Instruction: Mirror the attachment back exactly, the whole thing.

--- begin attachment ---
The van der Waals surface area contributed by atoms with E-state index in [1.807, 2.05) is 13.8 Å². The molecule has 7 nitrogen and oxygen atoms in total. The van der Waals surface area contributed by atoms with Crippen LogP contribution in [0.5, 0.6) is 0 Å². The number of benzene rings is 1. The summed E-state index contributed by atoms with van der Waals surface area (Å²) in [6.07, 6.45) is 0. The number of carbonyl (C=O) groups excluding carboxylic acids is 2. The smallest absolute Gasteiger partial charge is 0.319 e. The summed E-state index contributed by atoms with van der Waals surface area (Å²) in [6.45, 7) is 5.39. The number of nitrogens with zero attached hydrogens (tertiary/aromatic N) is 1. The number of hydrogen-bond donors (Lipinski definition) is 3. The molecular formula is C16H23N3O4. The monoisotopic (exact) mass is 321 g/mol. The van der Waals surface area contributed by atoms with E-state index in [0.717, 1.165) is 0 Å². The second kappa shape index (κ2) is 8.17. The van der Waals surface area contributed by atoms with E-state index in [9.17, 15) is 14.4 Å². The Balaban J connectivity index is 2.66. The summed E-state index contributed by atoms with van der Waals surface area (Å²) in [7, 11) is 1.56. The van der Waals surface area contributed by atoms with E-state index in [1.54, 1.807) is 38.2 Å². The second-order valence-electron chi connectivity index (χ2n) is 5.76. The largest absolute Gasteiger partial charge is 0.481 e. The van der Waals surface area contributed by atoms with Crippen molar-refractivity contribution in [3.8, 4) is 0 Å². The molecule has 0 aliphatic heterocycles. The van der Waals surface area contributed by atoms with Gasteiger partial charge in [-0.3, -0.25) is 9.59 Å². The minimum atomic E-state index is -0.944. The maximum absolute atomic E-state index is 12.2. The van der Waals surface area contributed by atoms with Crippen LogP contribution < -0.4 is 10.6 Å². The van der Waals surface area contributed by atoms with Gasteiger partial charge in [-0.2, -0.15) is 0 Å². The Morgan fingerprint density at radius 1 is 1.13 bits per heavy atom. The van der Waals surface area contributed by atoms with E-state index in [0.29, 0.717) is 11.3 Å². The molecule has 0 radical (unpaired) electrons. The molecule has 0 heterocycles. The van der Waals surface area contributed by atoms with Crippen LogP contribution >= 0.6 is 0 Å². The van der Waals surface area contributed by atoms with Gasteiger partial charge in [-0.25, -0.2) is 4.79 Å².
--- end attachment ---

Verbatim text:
The van der Waals surface area contributed by atoms with E-state index in [1.807, 2.05) is 13.8 Å². The molecule has 7 nitrogen and oxygen atoms in total. The van der Waals surface area contributed by atoms with Crippen LogP contribution in [0.5, 0.6) is 0 Å². The number of benzene rings is 1. The summed E-state index contributed by atoms with van der Waals surface area (Å²) in [6.07, 6.45) is 0. The number of carbonyl (C=O) groups excluding carboxylic acids is 2. The smallest absolute Gasteiger partial charge is 0.319 e. The summed E-state index contributed by atoms with van der Waals surface area (Å²) in [6.45, 7) is 5.39. The number of nitrogens with zero attached hydrogens (tertiary/aromatic N) is 1. The number of hydrogen-bond donors (Lipinski definition) is 3. The molecular formula is C16H23N3O4. The monoisotopic (exact) mass is 321 g/mol. The van der Waals surface area contributed by atoms with E-state index in [0.717, 1.165) is 0 Å². The second kappa shape index (κ2) is 8.17. The van der Waals surface area contributed by atoms with E-state index in [9.17, 15) is 14.4 Å². The Balaban J connectivity index is 2.66. The summed E-state index contributed by atoms with van der Waals surface area (Å²) in [7, 11) is 1.56. The van der Waals surface area contributed by atoms with E-state index in [1.54, 1.807) is 38.2 Å². The second-order valence-electron chi connectivity index (χ2n) is 5.76. The largest absolute Gasteiger partial charge is 0.481 e. The van der Waals surface area contributed by atoms with Crippen molar-refractivity contribution in [3.8, 4) is 0 Å². The molecule has 0 aliphatic heterocycles. The van der Waals surface area contributed by atoms with Gasteiger partial charge in [-0.3, -0.25) is 9.59 Å². The minimum atomic E-state index is -0.944. The maximum absolute atomic E-state index is 12.2. The van der Waals surface area contributed by atoms with Crippen LogP contribution < -0.4 is 10.6 Å². The van der Waals surface area contributed by atoms with Gasteiger partial charge in [-0.2, -0.15) is 0 Å². The Morgan fingerprint density at radius 1 is 1.13 bits per heavy atom. The van der Waals surface area contributed by atoms with E-state index in [0.29, 0.717) is 11.3 Å². The molecule has 0 radical (unpaired) electrons. The molecule has 0 heterocycles. The van der Waals surface area contributed by atoms with Crippen LogP contribution >= 0.6 is 0 Å². The van der Waals surface area contributed by atoms with Gasteiger partial charge in [-0.25, -0.2) is 4.79 Å².